The Mountain Laurel
The Journal of Mountain Life

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from the
Heart of the Blue Ridge

Old Sayings Everyone Heard From Their Mother

By Susan M. Thigpen © 1990

Issue: August, 1990

Do you know the old sayings I'm referring too? They were the ones we heard hundreds of times. The ones we hear ourselves repeating to our children automatically. They were the catch-phrases we grew up with. Benjamin Franklin was famous for inventing phrases like, "A penny saved is a penny earned." But most of the phrases of wisdom, we learned at our mother's knee.

Probably the most well known one was, "Shut the door. You weren't raised in a barn." Sound familiar? How many times did you hear that one?

These phrases are like a stroll down memory lane. As you think of one, another will pop into your mind. When you came complaining to your mother you would hear, "Don't cry over spilled milk." Or if you came with hurt feelings, you might hear, "You look like someone licked the stripe off your candy cane."

Were you ever told you were acting, "as mad as an old wet setting hen?" Or that you had "a bee in your bonnet" or "a bur under your saddle?" Everyone has had something that "rubbed you the wrong way."

When you had a small mishap and came to Mother with a spot on your dress or a torn out hem, you might hear, "Oh well, it will never be seen on a galloping horse." If you did something wrong more than once you would hear, "If a dog bites you once it's his fault. If it bites you again, it's your fault."

When we complained at the results of something we had done, we were told, "You made your bed, now you'll have to lie in it."

If someone caused trouble, they were, "kicking up a whirlwind" or "stirring up a hornet's nest." To comfort someone who was having trouble, you told them, "It's always darkest just before the dawn."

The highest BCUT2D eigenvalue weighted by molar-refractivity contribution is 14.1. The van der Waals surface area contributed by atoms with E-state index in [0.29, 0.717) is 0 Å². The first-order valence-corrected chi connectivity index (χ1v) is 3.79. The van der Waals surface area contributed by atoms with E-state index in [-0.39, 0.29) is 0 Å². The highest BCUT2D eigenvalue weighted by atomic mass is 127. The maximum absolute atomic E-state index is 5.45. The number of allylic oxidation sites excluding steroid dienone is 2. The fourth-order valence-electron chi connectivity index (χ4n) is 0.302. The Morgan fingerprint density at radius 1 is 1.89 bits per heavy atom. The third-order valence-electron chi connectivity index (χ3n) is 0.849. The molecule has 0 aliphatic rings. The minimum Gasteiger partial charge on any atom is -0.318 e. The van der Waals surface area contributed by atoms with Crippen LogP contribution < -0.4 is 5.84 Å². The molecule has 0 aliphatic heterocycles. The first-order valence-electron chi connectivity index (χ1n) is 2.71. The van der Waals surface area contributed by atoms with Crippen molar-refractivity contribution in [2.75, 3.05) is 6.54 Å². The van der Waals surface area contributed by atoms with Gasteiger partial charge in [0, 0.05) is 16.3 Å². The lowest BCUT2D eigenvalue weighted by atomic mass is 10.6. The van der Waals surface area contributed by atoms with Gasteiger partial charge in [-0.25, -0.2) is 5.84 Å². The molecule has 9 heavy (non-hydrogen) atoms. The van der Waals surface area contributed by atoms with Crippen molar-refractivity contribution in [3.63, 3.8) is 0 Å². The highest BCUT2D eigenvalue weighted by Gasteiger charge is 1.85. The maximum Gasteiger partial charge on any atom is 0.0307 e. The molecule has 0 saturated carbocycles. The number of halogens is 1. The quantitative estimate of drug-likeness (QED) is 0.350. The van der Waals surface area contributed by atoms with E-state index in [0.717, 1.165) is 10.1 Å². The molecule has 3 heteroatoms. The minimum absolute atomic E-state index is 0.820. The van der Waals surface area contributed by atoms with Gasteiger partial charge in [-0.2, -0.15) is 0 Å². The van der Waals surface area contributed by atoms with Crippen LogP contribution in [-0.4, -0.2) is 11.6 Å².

If we couldn't keep a secret, we were, "trying to shut the barn door after the horses were already out."

If we were greedy at the dinner table, we were asked, "What happened to the last biscuit, did the cat get it?"

In my family, if my sister and I were acting too cocky, my mother said we were, "Acting as big as Bruce." I have heard of other families saying similar things, only using names other than "Bruce." I never did find out who Bruce was. I suppose I never will. But I knew what Mother meant when she said it.

Then there were the phrases referring to matters of love, and it took us a while to learn their mysterious meaning - phrases like, "Once burned, twice shy." People who "wed young, repent in leisure; wed late, repent in haste."

When teenagers were kicking up their heels, they were, "sowing wild oats" or parents referred to the teenage years as "fool's hill." Everyone was assured of being all right after they "got over fool's hill."

If something seemed to good to be true, Mother would say, "That's too much sugar for a cent."

Colleges teach classes on philosophy, but we got a large dose of it everyday in everyday words and phrases that stuck in our minds and carried on to the next generation. Some people call them "platitudes" and say they're not worth anything. We who grew up with these old phrases know different.

If I've missed some of your favorite phrases, just send them in and we'll print them at a later date.